I want to be able to disable all sheets on a NSWindow, i.e. any attempt to start/attach a sheet is ignored.
Currently I attach the following code to the delegate of my window, and while it seems to work well for the cases I’ve tried - I’m not convinced that this is the best or safest way. So any better suggestions?
// to be made delegate of NSWindow
Meanwhile, I do realise that another option is to simply go through and change all the the places in my code that actually open sheets so that they check which window they will open on, etc… though that’s more work compared to the above solution.
It may be easier but it’s really evil. You have no guarantee that Cocoa will be in a reasonable state after that exception is thrown. You could even be leaking memory without knowing it now, and it may simply stop working at all in the future as Apple changes its code.
If you really must avoid the hard way, subclass NSApplication and override beginSheet:modalForWindow:modalDelegate:didEndSelector:contextInfo: to check for whatever you need before calling super. But it would be much better to just find your code which shows sheets and fix it up to not do that when circumstances require.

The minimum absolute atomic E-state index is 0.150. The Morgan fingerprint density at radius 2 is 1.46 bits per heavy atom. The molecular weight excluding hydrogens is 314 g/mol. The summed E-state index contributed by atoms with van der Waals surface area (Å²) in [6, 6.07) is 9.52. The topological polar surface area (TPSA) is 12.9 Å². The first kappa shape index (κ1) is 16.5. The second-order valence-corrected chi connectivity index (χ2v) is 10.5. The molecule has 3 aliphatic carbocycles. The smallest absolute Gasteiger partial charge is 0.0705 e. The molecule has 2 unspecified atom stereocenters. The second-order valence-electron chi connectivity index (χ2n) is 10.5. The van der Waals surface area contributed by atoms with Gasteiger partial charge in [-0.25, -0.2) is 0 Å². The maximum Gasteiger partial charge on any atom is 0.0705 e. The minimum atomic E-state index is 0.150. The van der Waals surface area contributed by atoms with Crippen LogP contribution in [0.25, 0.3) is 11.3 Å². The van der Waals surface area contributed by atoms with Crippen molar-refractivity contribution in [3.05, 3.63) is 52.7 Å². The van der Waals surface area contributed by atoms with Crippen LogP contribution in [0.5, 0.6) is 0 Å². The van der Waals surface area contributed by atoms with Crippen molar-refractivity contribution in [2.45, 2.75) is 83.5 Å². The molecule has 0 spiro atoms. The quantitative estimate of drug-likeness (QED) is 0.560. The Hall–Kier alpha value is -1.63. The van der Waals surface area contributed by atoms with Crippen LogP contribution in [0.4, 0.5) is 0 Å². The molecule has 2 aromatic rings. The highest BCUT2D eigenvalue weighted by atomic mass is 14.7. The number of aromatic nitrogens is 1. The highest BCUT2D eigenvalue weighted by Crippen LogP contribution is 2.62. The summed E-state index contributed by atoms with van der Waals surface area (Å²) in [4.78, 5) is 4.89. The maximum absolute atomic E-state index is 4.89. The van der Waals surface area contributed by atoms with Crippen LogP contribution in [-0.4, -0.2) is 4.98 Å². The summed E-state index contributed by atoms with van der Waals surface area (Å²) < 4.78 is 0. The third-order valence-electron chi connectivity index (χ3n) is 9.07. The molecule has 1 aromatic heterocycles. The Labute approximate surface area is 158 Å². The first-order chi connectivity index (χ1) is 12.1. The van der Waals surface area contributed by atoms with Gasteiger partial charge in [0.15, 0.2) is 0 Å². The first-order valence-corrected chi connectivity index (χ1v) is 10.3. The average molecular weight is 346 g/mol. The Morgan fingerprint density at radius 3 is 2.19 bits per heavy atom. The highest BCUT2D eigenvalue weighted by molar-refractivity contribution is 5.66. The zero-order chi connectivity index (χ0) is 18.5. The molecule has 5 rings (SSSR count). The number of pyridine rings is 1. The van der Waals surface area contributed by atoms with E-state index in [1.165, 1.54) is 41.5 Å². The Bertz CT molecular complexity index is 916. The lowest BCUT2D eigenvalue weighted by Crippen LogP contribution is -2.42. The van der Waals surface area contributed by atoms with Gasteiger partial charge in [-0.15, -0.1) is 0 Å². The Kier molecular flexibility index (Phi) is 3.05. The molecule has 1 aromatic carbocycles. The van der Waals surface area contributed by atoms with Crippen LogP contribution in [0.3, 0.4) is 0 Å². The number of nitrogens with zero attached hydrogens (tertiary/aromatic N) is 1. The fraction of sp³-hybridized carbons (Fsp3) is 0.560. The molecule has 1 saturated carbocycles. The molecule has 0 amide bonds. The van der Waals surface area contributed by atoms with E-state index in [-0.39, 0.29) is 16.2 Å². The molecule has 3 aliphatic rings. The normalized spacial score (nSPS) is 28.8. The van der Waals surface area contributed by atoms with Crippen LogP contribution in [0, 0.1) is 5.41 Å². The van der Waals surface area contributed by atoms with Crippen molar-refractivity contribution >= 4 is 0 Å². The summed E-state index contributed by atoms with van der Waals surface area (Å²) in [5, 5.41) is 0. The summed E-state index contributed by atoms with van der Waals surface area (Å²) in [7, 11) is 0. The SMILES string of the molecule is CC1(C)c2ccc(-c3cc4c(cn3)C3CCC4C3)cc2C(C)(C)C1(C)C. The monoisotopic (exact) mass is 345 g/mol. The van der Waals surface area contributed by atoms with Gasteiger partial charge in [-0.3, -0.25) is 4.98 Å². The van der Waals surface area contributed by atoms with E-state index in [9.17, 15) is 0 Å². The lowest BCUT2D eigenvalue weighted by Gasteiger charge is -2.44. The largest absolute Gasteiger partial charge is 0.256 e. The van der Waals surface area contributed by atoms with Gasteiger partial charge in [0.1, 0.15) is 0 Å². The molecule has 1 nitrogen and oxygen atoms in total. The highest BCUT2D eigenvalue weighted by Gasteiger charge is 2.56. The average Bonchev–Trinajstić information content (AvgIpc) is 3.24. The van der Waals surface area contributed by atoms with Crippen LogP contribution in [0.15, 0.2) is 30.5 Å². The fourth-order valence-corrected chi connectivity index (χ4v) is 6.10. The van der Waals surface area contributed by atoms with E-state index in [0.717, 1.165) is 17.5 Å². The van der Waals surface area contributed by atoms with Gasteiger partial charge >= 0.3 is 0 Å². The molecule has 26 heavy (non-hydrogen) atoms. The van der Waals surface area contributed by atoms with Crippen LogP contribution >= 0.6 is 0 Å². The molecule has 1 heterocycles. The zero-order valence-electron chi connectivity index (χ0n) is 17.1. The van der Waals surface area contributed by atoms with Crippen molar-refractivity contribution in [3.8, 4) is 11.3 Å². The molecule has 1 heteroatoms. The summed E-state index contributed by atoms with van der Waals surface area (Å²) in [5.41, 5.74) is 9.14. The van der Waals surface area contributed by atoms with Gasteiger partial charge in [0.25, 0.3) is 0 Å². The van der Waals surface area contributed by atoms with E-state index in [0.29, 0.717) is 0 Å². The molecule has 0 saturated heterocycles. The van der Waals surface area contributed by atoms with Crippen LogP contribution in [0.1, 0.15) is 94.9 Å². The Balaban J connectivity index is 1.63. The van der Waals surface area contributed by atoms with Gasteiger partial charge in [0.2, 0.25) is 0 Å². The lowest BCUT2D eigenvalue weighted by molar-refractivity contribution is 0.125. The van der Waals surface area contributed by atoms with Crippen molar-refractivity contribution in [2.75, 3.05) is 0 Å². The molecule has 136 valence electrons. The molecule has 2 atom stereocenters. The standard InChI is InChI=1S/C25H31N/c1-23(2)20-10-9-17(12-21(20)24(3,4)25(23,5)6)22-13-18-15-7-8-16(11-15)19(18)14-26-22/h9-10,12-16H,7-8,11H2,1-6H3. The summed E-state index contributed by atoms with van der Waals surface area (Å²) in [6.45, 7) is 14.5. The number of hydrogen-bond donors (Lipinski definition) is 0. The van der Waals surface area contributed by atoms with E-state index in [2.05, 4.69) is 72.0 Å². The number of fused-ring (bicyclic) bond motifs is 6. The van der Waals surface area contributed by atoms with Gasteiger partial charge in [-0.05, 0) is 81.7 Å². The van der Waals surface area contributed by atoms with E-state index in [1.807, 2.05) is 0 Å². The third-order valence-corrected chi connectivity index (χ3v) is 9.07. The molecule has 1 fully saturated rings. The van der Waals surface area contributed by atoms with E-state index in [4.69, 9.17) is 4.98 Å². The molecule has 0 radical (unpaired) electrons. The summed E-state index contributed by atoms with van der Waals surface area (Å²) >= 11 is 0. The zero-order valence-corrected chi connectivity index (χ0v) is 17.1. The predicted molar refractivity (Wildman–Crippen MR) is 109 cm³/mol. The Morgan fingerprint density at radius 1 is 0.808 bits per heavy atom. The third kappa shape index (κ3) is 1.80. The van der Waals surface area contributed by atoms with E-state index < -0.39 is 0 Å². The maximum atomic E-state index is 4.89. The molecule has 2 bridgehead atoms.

Or…rethink your goals. If you are fine with the sheets but don’t like them on the window, then use NSPanel, or subclass NSWindow and override canBecomeMainWindow…and use that to figure out whether or not to open a sheet yourself. This should care of automatic sheets, too, like the save panel for a document. (NOTE: untested.)
On the other hand, if you actually want no sheets when the window is being displayed, consider making it modal. Yes, I know modal windows are somewhat evil, but it does limit the possibility of a random incoming sheet. Either way, it may still be best to go back and edit your code. (Trust me, changing either your window or beginSheet:modalForWindow:modalDelegate:didEndSelector:contextInfo: in your own application is basically like saying “If 2 + 2 = 5, then the answer is 4.” Which I saw as an anecdote in a computer book but which isn’t really a good way to code.) The sooner you fix the problem, the easier it will be: imagine trying to fix it when your codebase has doubled in size.
Out of curiosity, why? (NOTE: if you say why, you will get others posting on the validity of that decision. Which you may or may not want to hear, but which is probably good in the long run.) –JediKnil
When the app (or rather one of the subviews of a window) enters fullscreen mode then any save/open/pref/etc sheets are undesired. On reflection I agree that going back and changing the original code is a far better solution. Depending on user testing I’ll either make each sheet start conditional on fullscreen, or just toggle fullsceen. Thanks for responding to my late night coffee overdosed query .